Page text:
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After her longtime gig Insecure came to an end last year, Issa Rae didn’t miss a beat in launching the next phase of her career. With a five-year overall deal with WarnerMedia, Rae, via her Hoorae production company, created and executive produced HBO Max comedy Rap Sh!t and is developing a revival of docuseries Project Greenlight. Rae landed her third Emmy nom for best actress in a comedy this year, and her onscreen career continues to flourish, with roles in B.J. Novak’s Vengeance, an upcoming appearance in Greta Gerwig’s Barbie and a voice performance as Spider-Woman in Spider-Man: Across the Spider-Verse.
As the Equity in Entertainment honoree, what do you think entertainment equity looks like, and has it evolved during your career?
I think it means a level playing field and opportunity for all. “Representation” has been a buzzword that’s been used several, several times, and the industry has thought to give people opportunities, but not necessarily put that into action. It’s been a talking point with nothing to be done until, I felt like, 2020 lit a fire under people’s asses; it’s just been more telling to see who’s continuing to talk that talk and who’s walking it back.
Do you feel there’s a sisterhood among powerful women? Who do you reach out to for advice?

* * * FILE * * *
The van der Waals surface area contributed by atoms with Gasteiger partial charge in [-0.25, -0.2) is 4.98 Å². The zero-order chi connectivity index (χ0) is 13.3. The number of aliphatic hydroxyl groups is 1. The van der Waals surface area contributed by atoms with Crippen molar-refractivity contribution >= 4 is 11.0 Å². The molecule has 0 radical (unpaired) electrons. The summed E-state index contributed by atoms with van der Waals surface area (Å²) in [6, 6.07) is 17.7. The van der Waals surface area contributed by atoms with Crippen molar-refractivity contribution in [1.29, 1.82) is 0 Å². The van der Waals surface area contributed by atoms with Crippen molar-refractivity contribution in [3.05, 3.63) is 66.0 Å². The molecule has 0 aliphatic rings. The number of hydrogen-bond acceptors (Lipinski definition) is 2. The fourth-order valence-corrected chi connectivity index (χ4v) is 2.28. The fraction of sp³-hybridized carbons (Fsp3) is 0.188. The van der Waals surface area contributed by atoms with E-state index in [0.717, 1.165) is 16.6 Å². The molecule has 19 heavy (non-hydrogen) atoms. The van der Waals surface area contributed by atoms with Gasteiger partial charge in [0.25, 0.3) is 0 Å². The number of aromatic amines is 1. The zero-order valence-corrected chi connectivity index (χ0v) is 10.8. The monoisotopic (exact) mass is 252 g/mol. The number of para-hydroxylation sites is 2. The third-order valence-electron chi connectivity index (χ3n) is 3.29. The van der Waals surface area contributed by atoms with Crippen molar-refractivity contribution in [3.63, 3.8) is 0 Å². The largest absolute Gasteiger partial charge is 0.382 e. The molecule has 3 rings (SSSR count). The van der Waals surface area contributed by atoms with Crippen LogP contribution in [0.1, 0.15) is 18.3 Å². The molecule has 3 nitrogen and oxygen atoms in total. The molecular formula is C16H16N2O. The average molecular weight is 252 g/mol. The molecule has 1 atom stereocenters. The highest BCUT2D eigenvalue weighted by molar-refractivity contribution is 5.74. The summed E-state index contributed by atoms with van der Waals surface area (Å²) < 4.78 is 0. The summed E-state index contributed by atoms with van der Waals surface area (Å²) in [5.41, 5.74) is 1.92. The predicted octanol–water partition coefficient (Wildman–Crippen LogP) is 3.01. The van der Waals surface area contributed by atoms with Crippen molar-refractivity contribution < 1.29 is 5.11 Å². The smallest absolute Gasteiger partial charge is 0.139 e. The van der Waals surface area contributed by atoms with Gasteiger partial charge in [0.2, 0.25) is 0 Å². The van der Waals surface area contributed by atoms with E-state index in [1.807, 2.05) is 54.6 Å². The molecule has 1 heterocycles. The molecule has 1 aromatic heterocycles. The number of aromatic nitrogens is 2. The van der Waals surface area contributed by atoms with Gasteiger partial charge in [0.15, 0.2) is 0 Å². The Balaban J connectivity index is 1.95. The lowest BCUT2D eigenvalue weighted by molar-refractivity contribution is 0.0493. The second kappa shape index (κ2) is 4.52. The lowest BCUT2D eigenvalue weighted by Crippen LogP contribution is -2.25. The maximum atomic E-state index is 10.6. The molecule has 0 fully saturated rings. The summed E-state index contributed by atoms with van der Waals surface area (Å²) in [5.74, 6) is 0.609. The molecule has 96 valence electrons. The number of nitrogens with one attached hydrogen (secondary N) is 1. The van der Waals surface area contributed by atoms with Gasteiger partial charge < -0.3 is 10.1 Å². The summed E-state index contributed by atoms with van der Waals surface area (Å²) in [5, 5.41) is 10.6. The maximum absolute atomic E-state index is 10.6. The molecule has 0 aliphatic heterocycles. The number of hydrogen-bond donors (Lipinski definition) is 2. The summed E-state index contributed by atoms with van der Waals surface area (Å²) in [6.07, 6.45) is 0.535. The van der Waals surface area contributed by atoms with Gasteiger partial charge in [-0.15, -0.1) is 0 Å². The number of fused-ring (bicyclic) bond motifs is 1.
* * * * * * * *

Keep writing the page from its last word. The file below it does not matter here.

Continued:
There are women that I admire, that I feel like I could call and should call — I just had that revelation last month. I was like, “There are so many women I know who are going through exactly what I’m going through, why am I not picking up the phone to call them?” I remember talking to America Ferrera once, and we had the best conversation and she was like, “You need to hit up Reese [Witherspoon] or Mindy [Kaling]” and I was like, “I should,” and then still didn’t because I always feel like I’m bothering people. But whenever I do get a chance to catch up with them, I feel more empowered. I feel like, “OK, I’m not crazy, I’m not in this alone.” Maybe in 2023, I’ll be more intentional about reaching out.
How do you find time to mentor others?
Even the times when I’m perusing people’s videos or getting recommendations from others, you just become an actual fan and you want people to have more visibility. It doesn’t feel like mentorship, it feels like, “Oh man, I want everybody to know about you.”
We’re at about a year since Insecure ended. Did you take any time to decompress after that final season, or did you jump right into other things?
I took time to decompress. Literally right after the episode ended, I just jumped on a plane and took all of January off. This year, despite having Rap Sh!t out, I wasn’t in it, so it’s probably been the most relaxing — relaxing for my standards — year I’ve had in, like, 10 years.
How was that transition from starring in your own show to taking a more behind-the-scenes role as creator and writer?
It’s the best, just sitting on my ass and watching people be great while eating all day. I was like, “Oh, OK, writers have the best job ever.” (Laughs.) But there was the stress of making sure that the follow-up to Insecure would be something that people liked and that they didn’t compare too hard to Insecure. So there was pressure, but being behind the scenes is so much more fun, and it’s really rewarding.
Have you felt your creative interests change since you’ve wrapped and had time to breathe?